- Pillory Clinton: Stop Blaming Hillary, It’s Not Her Fault
- How Russia Infiltrated the Trump Campaign & Stole the Election (Abridged)
- Trump: the Good, the Bad, and the Ugly (Part 3)
- Compromised: Is Jared Kushner Taking Orders from Vladimir Putin?
- Russian Vote Hacking? Check. Collusion? Check. Quid Pro Quo? “I Love It.”
- Beyond Belief: Trump, Treason & the Failure of Imagination
- Baby-Boom Benedict Arnold: The Six Emerging Villains of the Russia Story
- Postcards from the Resistance, Vol. 8: Mother of All
- The Rosneft Commission: What We Should Be Looking For
- From Lance Armstrong to Trump: The Rise & Fall of the Deified Narcissist
- Reading Malcolm X in Texas
- Dah, Donald: Russian Blood Money and the FBI’s Case Against Trump
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- The 50 Greatest Superhero (and Villain) Names of All Time
- The 50 Greatest Literary Character Names of All Time
- The 50 Most Drug-Addled Albums in Music History
- The 50 Greatest Band Names of All Time
- The 50 Greatest Civil War Names
- The 50 Greatest Unrequited Love Stories Ever
- From Axl to Zappa: The 50 Greatest Musician Names of All Time (Side A)
- The 50 Greatest Pro Football Names of All Time
- How to Get Rid of Donald Trump: An Action Plan
- The 50 Greatest Writer Names of All Time
- Song Beneath the Song: Led Zeppelin’s “Stairway to Heaven” as Tarot Card Reading
- Song Beneath the Song: “Casimir Pulaski Day” by Sufjan Stevens
Tag Archives: cancer
What happens to body parts removed in surgery? John Biemer takes you to the “gross” room. Continue reading
Flannery O’Connor wanted to jolt you with the violent shock of recognition, in the service of artistic if not spiritual consecration; Coltrane wanted to transcend the insanity altogether, altering consciousness through a profoundly moving colloquy.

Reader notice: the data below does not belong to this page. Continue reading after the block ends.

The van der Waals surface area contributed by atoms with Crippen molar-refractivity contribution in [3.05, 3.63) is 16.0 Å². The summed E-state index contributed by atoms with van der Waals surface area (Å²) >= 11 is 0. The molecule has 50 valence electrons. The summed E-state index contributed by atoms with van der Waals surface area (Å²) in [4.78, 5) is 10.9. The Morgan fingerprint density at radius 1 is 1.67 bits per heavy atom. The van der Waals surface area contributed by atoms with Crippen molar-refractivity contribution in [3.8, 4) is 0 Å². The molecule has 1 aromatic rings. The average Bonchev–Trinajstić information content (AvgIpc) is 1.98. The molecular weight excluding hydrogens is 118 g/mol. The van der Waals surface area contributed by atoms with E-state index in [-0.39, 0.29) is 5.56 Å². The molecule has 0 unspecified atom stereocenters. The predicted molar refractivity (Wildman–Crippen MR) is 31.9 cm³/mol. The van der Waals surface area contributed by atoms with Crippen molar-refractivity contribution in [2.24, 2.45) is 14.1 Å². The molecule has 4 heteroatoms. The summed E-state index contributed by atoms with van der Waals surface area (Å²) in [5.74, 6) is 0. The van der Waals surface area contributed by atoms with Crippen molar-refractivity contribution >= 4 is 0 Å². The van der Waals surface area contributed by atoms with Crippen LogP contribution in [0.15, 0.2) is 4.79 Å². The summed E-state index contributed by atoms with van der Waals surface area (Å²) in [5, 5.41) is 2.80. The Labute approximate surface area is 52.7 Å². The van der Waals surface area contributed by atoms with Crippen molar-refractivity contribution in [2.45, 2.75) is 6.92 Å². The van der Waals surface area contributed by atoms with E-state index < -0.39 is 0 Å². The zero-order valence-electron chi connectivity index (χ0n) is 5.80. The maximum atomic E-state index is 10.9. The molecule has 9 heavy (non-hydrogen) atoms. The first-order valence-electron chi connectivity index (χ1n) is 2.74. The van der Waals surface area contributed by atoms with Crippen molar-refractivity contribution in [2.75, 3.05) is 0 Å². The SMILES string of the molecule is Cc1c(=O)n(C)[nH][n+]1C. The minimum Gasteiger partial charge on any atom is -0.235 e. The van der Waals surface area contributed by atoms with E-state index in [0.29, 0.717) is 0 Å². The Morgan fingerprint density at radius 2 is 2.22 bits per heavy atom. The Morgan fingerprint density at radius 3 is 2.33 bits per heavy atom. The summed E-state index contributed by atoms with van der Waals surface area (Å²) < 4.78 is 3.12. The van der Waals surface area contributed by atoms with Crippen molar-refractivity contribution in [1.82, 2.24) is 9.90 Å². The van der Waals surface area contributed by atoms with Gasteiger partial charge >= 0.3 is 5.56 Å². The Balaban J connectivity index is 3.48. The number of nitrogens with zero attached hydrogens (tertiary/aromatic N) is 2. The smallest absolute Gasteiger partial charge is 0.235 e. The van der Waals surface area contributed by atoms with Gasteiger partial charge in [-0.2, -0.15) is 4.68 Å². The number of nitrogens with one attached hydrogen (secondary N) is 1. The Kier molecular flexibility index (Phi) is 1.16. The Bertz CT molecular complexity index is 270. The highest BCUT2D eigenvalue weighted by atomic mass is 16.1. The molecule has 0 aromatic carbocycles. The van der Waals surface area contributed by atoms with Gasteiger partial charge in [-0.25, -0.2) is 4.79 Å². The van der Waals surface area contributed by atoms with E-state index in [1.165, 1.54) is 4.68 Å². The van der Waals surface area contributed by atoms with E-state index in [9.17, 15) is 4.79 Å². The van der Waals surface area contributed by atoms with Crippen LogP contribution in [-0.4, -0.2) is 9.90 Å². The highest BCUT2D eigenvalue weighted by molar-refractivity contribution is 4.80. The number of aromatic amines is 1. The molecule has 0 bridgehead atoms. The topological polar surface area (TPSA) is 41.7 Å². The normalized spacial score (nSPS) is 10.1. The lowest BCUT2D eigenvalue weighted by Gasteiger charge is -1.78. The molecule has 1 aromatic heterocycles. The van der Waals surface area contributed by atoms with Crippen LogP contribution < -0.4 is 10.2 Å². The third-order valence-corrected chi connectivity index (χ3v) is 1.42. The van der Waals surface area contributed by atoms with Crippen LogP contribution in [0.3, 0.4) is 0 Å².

Ian F. Blair plays a game of basketball with his brother as he recounts the memory of his father’s death in an evocative, pulsing essay about cancer, family, and race.
Anna Leahy on fate, guilt, grief, and the death of the writer Lucy Grealy.
In part III of Timothy Braun’s road-trip adventure with his dog Dusty, he heads up the West Coast in search of family and lost friends, finding something deeper about the Supreme Fiction – and life.
Aside from comfort and serenity, answers are the hardest things to come by when you’re dealing with terminal cancer, writes Sean Murphy.
In this excerpt from her soon-to-be-released memoir, SPENT, Antonia Crane recalls a stint at Pleasures.
“..And he had power to give life unto the image of the beast, that the image of the beast should both speak, and cause that as many as would not worship the merging of image and text defining a new form of communication should be killed…”
The artist sells out. Or tries to.